Will bidders have a flutter on fairy photographs

A Cotswolds auction house is offering photographic proof that fairies ‘exist’ when a set of 100-year-old photographs go under the hammer later this month.

Photograph of The Cottingley FairiesAuctioneers Moore Allen & Innocent will be selling examples of the infamous Cottingley Fairies, which were first published in 1917 and exposed as hoaxes in the early 1980s.

The photographs were created by two cousins, Elsie Wright and Frances Griffiths, who also feature in the images, which they admitted were made by posing with cardboard cut-outs held in place with string and hair clips.

The Cottingley Fairies – named after the Yorkshire village where they were created – were hailed as genuine by many, including Sherlock Holmes creator and spiritualist Sir Arthur Conan Doyle.

At the last auction of the year at Moore Allen & Innocent in Cirencester, bidders will be offered the chance to purchase two contemporaneous prints, made in very limited numbers in or around 1920 to be sold at theosophical lectures.

Alice and the Fairies, featuring nine-year-old Frances, is expected to achieve £1,000 to £1,500 while Iris and the Gnome, posed by 16-year-old Elsie, should fetch £500 to £800.

The photographs come from a relative of the Reverend George Vale Owen, one of the best-known spiritualists of the early twentieth century.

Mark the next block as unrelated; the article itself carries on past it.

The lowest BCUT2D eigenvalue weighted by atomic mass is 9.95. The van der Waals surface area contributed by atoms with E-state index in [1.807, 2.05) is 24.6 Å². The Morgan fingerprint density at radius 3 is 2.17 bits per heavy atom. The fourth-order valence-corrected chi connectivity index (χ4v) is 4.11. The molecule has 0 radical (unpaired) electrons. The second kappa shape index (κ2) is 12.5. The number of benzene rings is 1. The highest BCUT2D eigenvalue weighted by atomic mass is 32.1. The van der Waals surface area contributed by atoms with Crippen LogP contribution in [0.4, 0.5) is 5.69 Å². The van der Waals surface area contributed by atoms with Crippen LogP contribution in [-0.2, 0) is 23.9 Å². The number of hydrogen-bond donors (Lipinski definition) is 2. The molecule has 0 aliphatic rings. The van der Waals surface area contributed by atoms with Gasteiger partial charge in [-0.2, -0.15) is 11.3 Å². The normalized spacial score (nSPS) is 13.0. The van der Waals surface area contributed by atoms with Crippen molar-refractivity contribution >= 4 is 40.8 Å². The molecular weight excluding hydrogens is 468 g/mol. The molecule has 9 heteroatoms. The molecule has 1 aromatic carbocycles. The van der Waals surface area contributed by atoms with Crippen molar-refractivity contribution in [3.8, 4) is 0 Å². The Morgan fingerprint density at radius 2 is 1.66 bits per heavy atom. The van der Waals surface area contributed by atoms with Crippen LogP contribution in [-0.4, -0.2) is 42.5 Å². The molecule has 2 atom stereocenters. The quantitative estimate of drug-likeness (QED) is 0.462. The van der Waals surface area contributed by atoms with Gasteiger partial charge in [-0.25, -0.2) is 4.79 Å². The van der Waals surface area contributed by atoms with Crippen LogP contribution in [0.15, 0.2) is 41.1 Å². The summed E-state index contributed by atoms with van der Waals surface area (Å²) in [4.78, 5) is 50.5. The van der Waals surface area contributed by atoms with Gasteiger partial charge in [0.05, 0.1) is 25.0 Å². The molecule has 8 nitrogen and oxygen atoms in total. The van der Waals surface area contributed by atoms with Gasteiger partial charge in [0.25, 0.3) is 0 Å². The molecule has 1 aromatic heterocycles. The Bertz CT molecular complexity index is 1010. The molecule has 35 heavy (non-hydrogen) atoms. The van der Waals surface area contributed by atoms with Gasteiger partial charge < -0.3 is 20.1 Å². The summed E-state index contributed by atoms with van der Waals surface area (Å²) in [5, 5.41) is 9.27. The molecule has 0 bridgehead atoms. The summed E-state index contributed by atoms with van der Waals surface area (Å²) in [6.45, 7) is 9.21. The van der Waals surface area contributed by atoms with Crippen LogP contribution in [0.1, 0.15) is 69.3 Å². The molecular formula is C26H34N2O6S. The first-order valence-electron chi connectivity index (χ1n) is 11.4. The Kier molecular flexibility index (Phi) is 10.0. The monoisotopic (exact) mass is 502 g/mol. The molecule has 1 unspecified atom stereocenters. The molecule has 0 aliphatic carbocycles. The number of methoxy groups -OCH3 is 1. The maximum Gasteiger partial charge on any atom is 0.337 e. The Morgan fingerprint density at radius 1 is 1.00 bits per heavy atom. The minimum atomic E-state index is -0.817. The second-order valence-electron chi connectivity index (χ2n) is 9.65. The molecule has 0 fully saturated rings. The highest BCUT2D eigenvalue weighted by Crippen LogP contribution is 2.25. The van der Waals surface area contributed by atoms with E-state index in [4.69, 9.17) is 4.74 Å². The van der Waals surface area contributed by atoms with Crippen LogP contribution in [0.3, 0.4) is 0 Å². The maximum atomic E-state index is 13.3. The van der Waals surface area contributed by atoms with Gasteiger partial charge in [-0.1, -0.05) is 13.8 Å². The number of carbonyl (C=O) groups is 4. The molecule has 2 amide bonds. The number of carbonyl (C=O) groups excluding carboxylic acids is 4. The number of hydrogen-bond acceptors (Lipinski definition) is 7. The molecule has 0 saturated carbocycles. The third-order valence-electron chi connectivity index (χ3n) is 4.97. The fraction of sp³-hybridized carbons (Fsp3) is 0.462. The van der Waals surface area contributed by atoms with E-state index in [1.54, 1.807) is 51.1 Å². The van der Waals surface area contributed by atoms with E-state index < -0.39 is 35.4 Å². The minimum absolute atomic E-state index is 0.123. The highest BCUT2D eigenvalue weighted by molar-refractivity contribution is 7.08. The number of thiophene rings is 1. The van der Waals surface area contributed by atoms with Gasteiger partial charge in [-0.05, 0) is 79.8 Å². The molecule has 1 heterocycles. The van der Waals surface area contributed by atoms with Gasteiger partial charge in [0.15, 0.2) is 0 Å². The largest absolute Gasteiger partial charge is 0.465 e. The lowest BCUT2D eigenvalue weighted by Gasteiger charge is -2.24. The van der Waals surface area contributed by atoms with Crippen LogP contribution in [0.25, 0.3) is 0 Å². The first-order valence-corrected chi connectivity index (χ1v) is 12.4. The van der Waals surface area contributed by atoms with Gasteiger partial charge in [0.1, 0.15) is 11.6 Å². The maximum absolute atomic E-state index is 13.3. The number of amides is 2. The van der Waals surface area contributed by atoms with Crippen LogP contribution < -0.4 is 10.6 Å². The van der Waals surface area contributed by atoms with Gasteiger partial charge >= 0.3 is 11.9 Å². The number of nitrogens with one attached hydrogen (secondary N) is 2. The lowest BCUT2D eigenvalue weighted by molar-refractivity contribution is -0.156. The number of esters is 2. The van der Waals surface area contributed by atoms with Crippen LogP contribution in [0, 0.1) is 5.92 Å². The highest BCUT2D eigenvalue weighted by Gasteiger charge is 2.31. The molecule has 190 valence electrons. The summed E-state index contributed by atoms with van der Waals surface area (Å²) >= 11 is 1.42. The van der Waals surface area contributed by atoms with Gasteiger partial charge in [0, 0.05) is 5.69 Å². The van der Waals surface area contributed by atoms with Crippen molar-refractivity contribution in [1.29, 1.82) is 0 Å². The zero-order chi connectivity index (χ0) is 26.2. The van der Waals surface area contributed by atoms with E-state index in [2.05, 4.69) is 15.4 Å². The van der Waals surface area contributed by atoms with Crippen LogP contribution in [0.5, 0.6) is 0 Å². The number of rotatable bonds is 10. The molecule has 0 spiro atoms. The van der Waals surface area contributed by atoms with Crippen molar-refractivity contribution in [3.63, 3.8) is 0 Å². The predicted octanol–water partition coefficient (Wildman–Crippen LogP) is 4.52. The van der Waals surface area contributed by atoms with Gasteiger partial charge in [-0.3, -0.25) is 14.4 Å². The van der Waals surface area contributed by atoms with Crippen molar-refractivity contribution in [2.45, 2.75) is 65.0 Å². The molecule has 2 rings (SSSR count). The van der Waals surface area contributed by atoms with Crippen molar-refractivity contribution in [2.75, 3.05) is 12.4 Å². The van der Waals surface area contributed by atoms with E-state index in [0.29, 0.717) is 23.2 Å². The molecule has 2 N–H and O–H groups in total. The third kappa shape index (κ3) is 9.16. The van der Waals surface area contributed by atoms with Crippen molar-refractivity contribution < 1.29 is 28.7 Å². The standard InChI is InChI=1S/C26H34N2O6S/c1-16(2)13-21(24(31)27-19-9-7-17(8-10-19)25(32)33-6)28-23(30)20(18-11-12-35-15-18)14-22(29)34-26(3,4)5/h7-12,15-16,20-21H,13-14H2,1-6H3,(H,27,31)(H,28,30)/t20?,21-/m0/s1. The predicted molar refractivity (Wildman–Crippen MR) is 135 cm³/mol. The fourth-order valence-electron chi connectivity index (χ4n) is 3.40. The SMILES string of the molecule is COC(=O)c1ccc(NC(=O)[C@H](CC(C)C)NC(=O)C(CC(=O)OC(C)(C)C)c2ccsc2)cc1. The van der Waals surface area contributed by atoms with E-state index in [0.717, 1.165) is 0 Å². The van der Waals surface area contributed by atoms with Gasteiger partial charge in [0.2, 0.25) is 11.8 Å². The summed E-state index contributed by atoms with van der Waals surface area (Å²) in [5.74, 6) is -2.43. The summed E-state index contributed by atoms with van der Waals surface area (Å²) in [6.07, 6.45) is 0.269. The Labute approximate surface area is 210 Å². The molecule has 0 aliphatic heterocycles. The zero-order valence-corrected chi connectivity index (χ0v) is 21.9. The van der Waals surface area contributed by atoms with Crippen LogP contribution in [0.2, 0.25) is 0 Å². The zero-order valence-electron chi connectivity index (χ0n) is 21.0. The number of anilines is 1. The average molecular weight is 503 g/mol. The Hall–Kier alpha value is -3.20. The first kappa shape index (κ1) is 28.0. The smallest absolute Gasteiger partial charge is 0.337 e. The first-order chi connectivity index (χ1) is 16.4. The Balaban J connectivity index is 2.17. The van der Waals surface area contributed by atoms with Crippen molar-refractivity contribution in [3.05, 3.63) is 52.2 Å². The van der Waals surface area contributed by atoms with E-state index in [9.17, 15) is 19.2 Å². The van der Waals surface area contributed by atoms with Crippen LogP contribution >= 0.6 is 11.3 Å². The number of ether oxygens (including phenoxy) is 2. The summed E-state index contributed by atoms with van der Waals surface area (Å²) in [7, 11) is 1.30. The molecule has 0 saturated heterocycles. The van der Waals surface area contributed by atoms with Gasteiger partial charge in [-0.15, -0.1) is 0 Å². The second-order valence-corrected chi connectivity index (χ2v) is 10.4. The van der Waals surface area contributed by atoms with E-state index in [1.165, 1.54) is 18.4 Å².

Also offered for sale is a copy of Conan Doyle’s The Coming of the Fairies, published in 1922 by Hodder & Stoughton, which carries an £80 to £120 estimate, and a copy of the The Guards Came Through, signed and inscribed on the cover ‘to the Rev G Vale Owen yours very sincerely Arthur Conan Doyle Jan 20/20 which will be sold along with two photographs of Conan Doyle and Vale Owen with an estimate of £200 to £300.

Elsewhere in the sale, which takes place on December 13, highlights include:

  • A Balthazar of Champagne, the oversized bottle contains 12 litres of 1997 vintage Laurent-Perrier Brut – 16 times the size of a standard bottle of Champagne. It is expected to achieve between £300 and £500.
  • A single bottle of 1945 W&J Graham port, which is expected to achieve £300 to £500
  • A single bottle of Macallan whisky brought out to celebrate the 35th anniversary of satirical magazine Private Eye in 1996. The bottle has a unique stencilled label created by the famous cartoonist Ralph Steadman, and the strictly limited run of 5,000 bottles were individually numbered. Bottle number 2476 is expected to achieve £2,000 to £3,000.
  • A large collection of silverware from a local private client, including solid silver tableware and four early 18th century cast silver candlesticks with an estimate of £2,000 to £3,000
  • A pair of cufflinks made from the buttons of a waistcoat worn by a courtier of Catherine the Great, Empress of Russia from 1762 to 1796, and gifted to a friend in England. The lot commands an estimate £200 to £300.
  • A fine cotton petticoat in white, lined with lace and embroidered with the cypher of its original owner, Queen Victoria, in 1836. Tailored for the fuller figure, the lot carries an estimate of £500 to £800.

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